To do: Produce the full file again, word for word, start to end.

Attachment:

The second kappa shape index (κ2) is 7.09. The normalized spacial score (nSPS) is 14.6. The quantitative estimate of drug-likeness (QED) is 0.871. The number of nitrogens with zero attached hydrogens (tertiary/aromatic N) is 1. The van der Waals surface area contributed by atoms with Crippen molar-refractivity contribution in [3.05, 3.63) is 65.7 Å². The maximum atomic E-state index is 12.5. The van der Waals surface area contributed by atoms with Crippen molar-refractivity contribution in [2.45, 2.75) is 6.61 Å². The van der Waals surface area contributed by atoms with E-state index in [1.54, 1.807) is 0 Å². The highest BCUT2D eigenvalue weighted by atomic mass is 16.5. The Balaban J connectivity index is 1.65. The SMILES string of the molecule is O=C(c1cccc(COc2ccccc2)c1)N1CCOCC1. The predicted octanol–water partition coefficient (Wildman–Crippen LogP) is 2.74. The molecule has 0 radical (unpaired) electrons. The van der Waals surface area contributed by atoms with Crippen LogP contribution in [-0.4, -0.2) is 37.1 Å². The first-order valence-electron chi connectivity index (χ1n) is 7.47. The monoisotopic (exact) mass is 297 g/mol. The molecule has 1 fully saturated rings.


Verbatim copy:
The second kappa shape index (κ2) is 7.09. The normalized spacial score (nSPS) is 14.6. The quantitative estimate of drug-likeness (QED) is 0.871. The number of nitrogens with zero attached hydrogens (tertiary/aromatic N) is 1. The van der Waals surface area contributed by atoms with Crippen molar-refractivity contribution in [3.05, 3.63) is 65.7 Å². The maximum atomic E-state index is 12.5. The van der Waals surface area contributed by atoms with Crippen molar-refractivity contribution in [2.45, 2.75) is 6.61 Å². The van der Waals surface area contributed by atoms with E-state index in [1.54, 1.807) is 0 Å². The highest BCUT2D eigenvalue weighted by atomic mass is 16.5. The Balaban J connectivity index is 1.65. The SMILES string of the molecule is O=C(c1cccc(COc2ccccc2)c1)N1CCOCC1. The predicted octanol–water partition coefficient (Wildman–Crippen LogP) is 2.74. The molecule has 0 radical (unpaired) electrons. The van der Waals surface area contributed by atoms with Crippen LogP contribution in [-0.4, -0.2) is 37.1 Å². The first-order valence-electron chi connectivity index (χ1n) is 7.47. The monoisotopic (exact) mass is 297 g/mol. The molecule has 1 fully saturated rings.